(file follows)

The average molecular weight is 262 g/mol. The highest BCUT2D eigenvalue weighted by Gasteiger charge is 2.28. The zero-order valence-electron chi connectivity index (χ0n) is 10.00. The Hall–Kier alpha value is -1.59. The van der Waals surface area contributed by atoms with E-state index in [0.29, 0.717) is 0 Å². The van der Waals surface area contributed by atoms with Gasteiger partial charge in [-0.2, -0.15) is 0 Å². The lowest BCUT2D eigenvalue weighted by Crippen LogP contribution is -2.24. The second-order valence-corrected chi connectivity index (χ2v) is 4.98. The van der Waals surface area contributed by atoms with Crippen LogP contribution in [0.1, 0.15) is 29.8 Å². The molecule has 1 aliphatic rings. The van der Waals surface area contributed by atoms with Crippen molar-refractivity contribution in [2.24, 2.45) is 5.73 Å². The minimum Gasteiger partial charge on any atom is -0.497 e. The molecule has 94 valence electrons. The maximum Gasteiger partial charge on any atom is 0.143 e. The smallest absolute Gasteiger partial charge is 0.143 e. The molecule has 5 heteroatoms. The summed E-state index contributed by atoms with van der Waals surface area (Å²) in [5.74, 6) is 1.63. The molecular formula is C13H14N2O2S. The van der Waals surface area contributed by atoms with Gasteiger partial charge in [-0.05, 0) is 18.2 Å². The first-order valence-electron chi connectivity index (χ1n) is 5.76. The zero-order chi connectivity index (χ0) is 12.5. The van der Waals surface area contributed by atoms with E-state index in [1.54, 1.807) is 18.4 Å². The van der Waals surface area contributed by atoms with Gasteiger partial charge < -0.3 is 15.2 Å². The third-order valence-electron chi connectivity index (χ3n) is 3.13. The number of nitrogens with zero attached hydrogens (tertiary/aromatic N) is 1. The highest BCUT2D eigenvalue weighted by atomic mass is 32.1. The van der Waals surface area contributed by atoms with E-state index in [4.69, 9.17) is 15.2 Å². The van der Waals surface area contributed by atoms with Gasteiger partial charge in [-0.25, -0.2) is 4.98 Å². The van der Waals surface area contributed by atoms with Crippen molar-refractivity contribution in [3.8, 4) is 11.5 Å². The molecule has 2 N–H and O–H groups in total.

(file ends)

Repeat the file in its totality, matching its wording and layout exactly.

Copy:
The average molecular weight is 262 g/mol. The highest BCUT2D eigenvalue weighted by Gasteiger charge is 2.28. The zero-order valence-electron chi connectivity index (χ0n) is 10.00. The Hall–Kier alpha value is -1.59. The van der Waals surface area contributed by atoms with E-state index in [0.29, 0.717) is 0 Å². The van der Waals surface area contributed by atoms with Gasteiger partial charge in [-0.2, -0.15) is 0 Å². The lowest BCUT2D eigenvalue weighted by Crippen LogP contribution is -2.24. The second-order valence-corrected chi connectivity index (χ2v) is 4.98. The van der Waals surface area contributed by atoms with Crippen LogP contribution in [0.1, 0.15) is 29.8 Å². The molecule has 1 aliphatic rings. The van der Waals surface area contributed by atoms with Crippen molar-refractivity contribution in [2.24, 2.45) is 5.73 Å². The minimum Gasteiger partial charge on any atom is -0.497 e. The molecule has 94 valence electrons. The maximum Gasteiger partial charge on any atom is 0.143 e. The smallest absolute Gasteiger partial charge is 0.143 e. The molecule has 5 heteroatoms. The summed E-state index contributed by atoms with van der Waals surface area (Å²) in [5.74, 6) is 1.63. The molecular formula is C13H14N2O2S. The van der Waals surface area contributed by atoms with Gasteiger partial charge in [-0.05, 0) is 18.2 Å². The first-order valence-electron chi connectivity index (χ1n) is 5.76. The zero-order chi connectivity index (χ0) is 12.5. The van der Waals surface area contributed by atoms with E-state index in [1.54, 1.807) is 18.4 Å². The van der Waals surface area contributed by atoms with Gasteiger partial charge < -0.3 is 15.2 Å². The third-order valence-electron chi connectivity index (χ3n) is 3.13. The number of nitrogens with zero attached hydrogens (tertiary/aromatic N) is 1. The highest BCUT2D eigenvalue weighted by atomic mass is 32.1. The van der Waals surface area contributed by atoms with E-state index in [4.69, 9.17) is 15.2 Å². The van der Waals surface area contributed by atoms with Gasteiger partial charge in [-0.25, -0.2) is 4.98 Å². The van der Waals surface area contributed by atoms with Crippen molar-refractivity contribution in [3.8, 4) is 11.5 Å². The molecule has 2 N–H and O–H groups in total.